switch to Mac or stick with Windows

By AMDIsTheBest010
May 1, 2006
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  1. hi all-

    I had benn recently reading that many ppl say that Mac OS X is better

    please give your opinions and comments on this

    thanks
  2. Tedster

    Tedster Techspot old timer..... Posts: 10,074   +13

    well considering the mac market keeps getting smaller and smaller.....
  3. AMDIsTheBest010

    AMDIsTheBest010 Newcomer, in training Topic Starter Posts: 546

    well i have heard that macs softare is built better and is protected from viruses
  4. Mictlantecuhtli

    Mictlantecuhtli TechSpot Evangelist Posts: 4,916   +9

    Where did this come from?
  5. jobeard

    jobeard TS Ambassador Posts: 13,352   +301

    these discussions / arguments are 'religious' in that each proponent is certain
    that the other is 'innate evil' and usually come from blind faith without any factual background.

    imo, asking 'what is the difference between X & Y' is far more reasonable than
    asking 'which is best', unless you enjoy watching a cat and dog fight:)
  6. halo71

    halo71 Newcomer, in training Posts: 1,289

    Well put joebeard!

    AMD...I've always thought that MAC OS was much better for graphics rendering and the such...I know many people who are graphic artists and illustrators that swear by the MAC OS.

    Just my .02 cents.
  7. Fiziks

    Fiziks Banned Posts: 229

    yes, thank you jobeard for that
  8. jobeard

    jobeard TS Ambassador Posts: 13,352   +301

    This is reason we got a Mac back in '87 for the wife to learn desktop publishing. This is
    the niche market where Macs excel. I needed to ensure that I didn't become
    her 24/7 help desk, as I was very busy with programming Unix & Mainframes.
    While the developers were kicking and screaming at the parochial
    requirements to create Mac programs, the end result was a constant
    Man/Machine interface that was easy to learn and once learned, that usage
    was common amongst ALL Mac programs. Eg, no Mac programs used the
    Function keys, keyboard shortcuts were also mandated. My big favorite was
    the absence of the registry!!!:) There wasn't even a $PATH variable or disk
    letters to futz with; just drag the program to some other named HD and you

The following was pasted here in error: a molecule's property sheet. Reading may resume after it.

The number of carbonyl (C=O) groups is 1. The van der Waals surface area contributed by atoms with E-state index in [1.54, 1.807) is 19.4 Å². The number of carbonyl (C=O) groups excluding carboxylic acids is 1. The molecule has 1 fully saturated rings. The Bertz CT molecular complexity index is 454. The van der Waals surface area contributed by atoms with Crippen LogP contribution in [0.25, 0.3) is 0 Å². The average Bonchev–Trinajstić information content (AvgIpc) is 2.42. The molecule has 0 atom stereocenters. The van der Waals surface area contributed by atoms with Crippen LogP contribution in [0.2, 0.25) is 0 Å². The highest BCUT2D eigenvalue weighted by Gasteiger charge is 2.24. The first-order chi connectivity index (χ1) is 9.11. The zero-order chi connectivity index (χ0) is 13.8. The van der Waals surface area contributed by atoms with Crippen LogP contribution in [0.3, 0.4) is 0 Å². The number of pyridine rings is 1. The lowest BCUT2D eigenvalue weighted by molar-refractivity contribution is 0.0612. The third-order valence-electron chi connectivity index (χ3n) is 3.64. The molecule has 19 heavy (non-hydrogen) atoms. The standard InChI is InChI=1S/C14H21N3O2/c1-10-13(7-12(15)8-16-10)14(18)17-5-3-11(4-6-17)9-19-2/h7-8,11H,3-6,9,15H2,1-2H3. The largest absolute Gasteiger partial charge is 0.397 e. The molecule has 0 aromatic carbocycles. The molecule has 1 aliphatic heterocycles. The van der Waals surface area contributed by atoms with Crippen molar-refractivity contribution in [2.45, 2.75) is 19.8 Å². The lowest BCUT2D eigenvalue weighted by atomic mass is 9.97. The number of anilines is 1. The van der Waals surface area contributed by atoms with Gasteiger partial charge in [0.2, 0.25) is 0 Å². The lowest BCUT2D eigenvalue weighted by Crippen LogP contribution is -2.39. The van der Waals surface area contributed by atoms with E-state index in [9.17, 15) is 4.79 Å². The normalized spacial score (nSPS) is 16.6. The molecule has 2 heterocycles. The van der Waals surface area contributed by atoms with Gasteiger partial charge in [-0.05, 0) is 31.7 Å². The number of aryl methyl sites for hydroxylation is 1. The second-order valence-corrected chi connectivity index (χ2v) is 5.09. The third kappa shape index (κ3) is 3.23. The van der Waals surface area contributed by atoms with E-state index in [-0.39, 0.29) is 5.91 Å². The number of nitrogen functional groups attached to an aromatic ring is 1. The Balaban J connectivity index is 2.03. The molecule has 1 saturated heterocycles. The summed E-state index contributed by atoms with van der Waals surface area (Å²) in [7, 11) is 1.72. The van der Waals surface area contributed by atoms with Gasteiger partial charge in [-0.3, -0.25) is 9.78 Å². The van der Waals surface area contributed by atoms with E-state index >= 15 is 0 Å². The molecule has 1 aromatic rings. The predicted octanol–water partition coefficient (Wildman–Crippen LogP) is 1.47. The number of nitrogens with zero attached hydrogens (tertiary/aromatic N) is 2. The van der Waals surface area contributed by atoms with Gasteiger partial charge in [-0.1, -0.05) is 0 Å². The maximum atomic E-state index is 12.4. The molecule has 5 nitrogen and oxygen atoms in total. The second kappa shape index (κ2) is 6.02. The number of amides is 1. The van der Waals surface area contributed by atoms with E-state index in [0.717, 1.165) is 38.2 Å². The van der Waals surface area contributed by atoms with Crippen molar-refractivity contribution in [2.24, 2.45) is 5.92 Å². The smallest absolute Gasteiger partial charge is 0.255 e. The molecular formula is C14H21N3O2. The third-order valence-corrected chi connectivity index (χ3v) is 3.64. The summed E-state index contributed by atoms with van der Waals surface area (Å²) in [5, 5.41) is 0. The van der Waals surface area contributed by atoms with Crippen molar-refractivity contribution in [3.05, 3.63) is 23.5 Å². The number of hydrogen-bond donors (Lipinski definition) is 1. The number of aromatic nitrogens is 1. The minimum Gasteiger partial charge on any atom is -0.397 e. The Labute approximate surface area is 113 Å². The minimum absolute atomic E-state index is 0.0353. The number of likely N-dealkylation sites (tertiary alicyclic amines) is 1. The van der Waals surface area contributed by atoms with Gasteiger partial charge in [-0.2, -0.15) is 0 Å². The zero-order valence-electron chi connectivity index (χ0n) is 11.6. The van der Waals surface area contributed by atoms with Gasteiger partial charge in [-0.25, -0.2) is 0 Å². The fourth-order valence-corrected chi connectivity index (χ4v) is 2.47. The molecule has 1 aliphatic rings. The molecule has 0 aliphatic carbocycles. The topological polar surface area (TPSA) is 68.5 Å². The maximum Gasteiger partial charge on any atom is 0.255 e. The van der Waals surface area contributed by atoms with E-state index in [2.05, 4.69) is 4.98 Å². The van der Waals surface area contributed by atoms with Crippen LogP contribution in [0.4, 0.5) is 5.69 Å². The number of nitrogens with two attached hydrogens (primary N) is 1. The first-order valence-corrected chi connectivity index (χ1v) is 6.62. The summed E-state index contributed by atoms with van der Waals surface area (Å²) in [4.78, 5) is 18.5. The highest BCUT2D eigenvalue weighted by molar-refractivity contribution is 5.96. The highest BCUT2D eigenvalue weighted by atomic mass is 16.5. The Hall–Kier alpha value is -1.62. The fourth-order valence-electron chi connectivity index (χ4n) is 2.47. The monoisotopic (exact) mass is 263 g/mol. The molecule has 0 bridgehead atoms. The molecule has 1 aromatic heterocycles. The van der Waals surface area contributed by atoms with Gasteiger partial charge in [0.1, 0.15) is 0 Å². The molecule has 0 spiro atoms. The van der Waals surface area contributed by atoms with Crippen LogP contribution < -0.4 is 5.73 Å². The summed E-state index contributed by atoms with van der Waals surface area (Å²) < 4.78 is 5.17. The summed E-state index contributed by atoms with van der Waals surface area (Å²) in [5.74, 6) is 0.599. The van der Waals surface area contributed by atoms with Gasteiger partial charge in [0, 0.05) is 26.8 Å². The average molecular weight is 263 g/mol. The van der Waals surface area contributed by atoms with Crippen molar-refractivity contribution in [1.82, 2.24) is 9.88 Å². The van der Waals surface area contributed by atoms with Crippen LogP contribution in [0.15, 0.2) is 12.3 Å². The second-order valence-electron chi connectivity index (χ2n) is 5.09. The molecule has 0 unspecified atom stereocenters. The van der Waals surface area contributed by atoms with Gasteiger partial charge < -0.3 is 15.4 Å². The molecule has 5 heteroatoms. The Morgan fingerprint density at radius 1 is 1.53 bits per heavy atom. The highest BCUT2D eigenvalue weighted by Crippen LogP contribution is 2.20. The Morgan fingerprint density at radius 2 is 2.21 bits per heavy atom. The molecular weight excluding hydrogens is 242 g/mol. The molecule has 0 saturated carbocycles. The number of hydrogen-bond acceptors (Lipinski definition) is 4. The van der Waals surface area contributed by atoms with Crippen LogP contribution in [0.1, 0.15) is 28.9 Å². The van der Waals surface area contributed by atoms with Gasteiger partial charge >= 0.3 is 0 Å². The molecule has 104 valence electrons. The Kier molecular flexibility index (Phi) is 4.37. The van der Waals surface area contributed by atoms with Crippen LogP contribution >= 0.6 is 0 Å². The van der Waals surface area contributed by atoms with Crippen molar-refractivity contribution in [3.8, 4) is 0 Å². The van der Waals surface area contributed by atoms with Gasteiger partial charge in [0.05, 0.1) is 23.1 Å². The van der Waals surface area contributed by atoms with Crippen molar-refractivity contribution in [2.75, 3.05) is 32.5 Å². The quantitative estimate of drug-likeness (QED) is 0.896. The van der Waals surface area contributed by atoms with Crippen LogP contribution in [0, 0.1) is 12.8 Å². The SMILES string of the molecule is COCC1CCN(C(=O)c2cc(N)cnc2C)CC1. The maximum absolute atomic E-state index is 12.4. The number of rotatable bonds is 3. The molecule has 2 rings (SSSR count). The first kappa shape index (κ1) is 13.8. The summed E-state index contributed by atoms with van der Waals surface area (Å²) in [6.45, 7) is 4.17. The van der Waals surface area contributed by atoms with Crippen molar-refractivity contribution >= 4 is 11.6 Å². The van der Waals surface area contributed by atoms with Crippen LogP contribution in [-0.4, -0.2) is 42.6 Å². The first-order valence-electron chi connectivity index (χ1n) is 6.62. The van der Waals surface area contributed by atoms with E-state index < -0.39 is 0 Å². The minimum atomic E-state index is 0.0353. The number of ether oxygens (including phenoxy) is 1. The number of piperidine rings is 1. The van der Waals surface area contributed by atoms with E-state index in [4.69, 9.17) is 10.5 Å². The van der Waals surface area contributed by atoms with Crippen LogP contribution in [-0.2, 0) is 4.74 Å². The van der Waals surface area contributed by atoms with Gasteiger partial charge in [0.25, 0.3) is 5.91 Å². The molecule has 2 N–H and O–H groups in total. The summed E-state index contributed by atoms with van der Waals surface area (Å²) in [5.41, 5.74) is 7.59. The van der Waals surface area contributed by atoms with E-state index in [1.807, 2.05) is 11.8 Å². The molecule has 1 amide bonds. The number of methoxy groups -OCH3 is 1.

were done(yes, imo, scsi is great).

    Today, Mac has FreeBSD at the core and much has changed -- but a lot is also very similar and friendly.
  9. Tedster

    Tedster Techspot old timer..... Posts: 10,074   +13

    macs are not any less vulnerable to viri.... there's just less viri out there because the mac is less popular......

    considering that apple has steadly lost market share in the computing market for years, I'm surpised they're still in business.

    I have no doubt that probably some of their software may be superior or easier to use or have other user friendly features, but when you factor in that the IBM compatible market is so vastly huge compared to apple and the fact that the variety and selection of software available to the PC market is so great - why bother with a mac?

    Even apple is now running intel based motherboards.... they are having to concede defeat - even if only indirectly....
  10. DragonMaster

    DragonMaster Newcomer, in training Posts: 430

    But for 3D, no...

    In fact, it wasn't the OS. Mac was better for graphics because Adobe was apparently running faster on PowerPC. Or, maybe it was because back in the DOS days, Macs had an interface. I think that the "one better than the other" is just a thing from the past.

    If more and more persons run Macs, there will be viruses. The thing here is that people make viruses only for Windows.

    Better written?
    With good hardware, does Windows crash? No. Does MacOS crash? No. Does Linux crash? No. Can very biased person's brain understand this? No.

    Well, there might be ONE thing : There are less persons writing program themselves for Mac so it's harder to fall on a PoS. The problem is that you have no app choice.

    Btw, I think I know why Mac isn't popular. It's a software reason. I've been told by a guy that he doesn't make Mac programs because Apple never gave them any interesting writing platforms.

    Well, you can choose.

    Why not to get Windows :
    - Security
    - Don't like giving money to "Uncle Bill"
    - Every viruses, spyware, etc. are made for it
    - Cheesy GUI
    - A lot of protection bloaty features(Can disable them)

    Why not to get MacOS
    - You *have* to use it with Macintosh (Mac doesn't come with AMD processors tho. ;) Hardware choice small compared to PC)
    - Gaming benchmarks show that it's slower with 3D games
    - If you're cheap on RAM and often load big pictures, it uses 300-500MB of RAM at startup
    - Software choice kinda limited
    - Need to reinstall OS if an Apple-made app f*cks up.

    Why not to use Linux :
    - With the better looking interfaces, you suck around 250MBs of RAM at startup
    - Almost only 3rd hardware drivers / can't always use hardware's full potential
    - Popular Mac / Win soft not avail (But Wine and 3rd apps can fix most of the compatibility problems)
    - If apps are not in RPM, etc. you have to compile them (Play in terminals)
    - Dependencies for software sometimes get annoying. (That's a problem for users, but developers love to have choice)